Support for New Jail Lukewarm
By John Craig, Staff writer
COLVILLE -- Like Boy Scouts without a match, Stevens County officials tried to build a fire of public support for a new jail Monday night.
At the end of a two-hour meeting, it wasn't clear whether they had a flame or just a puff of smoke.
About 40 people turned out for the meeting, but most of them were public officials or civic activists. Many had served on the committee that studied seven options and recommended a new $12 million jail across the street from the county courthouse.
Even so, there was skepticism and opposition.
Colville defense attorney Dee Hokom said officials should confine themselves to the committee's goal of reducing incarceration by 25 percent through sentencing alternatives such as electronic home monitoring and work-release programs.
Building a new jail would just encourage judges to issue "more of the ridiculous kind of sentences that we are seeing now," Hokom said.
Nora Callahan, executive director of the November Coalition, which opposes stiff drug penalties, also called for alternative sentencing instead of a new jail. She noted she has a brother who contracted tuberculosis while serving time in a federal prison for a drug conviction.
"How much money are we going to spend on locking people up when maybe we could consider some alternatives?" she asked.
Others weren't eager to improve conditions for inmates at taxpayer expense, but expressed concerns that the overcrowded jail in the courthouse basement is unsafe for corrections officers.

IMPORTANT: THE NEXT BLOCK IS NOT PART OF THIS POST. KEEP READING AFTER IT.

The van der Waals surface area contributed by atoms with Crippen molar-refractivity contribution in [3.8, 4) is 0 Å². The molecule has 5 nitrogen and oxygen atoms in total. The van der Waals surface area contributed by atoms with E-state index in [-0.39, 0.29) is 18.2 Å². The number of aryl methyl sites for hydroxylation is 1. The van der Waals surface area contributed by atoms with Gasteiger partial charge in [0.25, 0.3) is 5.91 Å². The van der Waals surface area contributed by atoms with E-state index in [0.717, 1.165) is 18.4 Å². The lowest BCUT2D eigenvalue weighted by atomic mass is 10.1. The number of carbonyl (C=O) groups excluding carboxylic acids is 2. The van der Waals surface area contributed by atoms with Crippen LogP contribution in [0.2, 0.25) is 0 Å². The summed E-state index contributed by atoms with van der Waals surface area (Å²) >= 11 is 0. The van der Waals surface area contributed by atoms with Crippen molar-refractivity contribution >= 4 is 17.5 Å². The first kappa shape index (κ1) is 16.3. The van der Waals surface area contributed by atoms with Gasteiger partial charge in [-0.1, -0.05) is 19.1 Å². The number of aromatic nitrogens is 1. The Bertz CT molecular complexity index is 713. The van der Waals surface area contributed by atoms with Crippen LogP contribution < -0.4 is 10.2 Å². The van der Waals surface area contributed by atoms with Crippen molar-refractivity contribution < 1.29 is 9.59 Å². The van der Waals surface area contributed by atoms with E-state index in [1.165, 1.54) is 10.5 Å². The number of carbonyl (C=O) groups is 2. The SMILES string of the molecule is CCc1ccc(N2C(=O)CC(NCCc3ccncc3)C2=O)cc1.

"They're just putting their lives at risk every day, going in there," said Warren Graham, one of the jail's volunteer chaplains and a former Spokane County corrections officer.
If an inmate attacks an officer, there often isn't enough room in the narrow corridors for others to intervene, Graham said.
Superior Court Judge Al Nielson said the jail now houses many mentally unstable inmates who state mental institutions no longer accept. They make an inadequate jail more dangerous and raise questions about "humanitarian treatment," Nielson said.
"They really don't belong in a jail, they belong in a hospital," but disturbed inmates often have to wait two or three months for a bed at Eastern State Hospital, Nielson said.
That's a problem that will only get worse because of state cutbacks, said Kaydee Steele, director of the Stevens County Counseling Center. A better jail is needed to keep the public safe, she said.
Steele also liked the idea of supporting corrections jobs in Stevens County instead of Ferry County, where many of Stevens County's inmates now are housed.
Barry Lamont, executive director of the non-profit Rural Resources social service agency, said there is far too little money available for social intervention to prevent crime. A new jail is a necessity, he said.
Marcus Mayor Fran Bolt said it was "just silly" to suppose that the current jail -- built when the county had 20,000 to 25,000 residents -- is adequate now that the county has about 40,000 residents.
County Commissioner Malcolm Friedman called for those in the audience to help generate public support for what he predicted will be an uphill struggle.
Unlike schools, jails are "all negative," Friedman said. "It's all our failure in society, and we're building a monument to it. But I think what we have downstairs is not upholding public safety, so I'll do what I can."
Chairman Tony Delgado said commissioners may call another public meeting in a month or two.
"We just can't let the fire die out," he said.
John Craig may be contacted at (509) 459-5429 or by e-mail at firstname.lastname@example.org.
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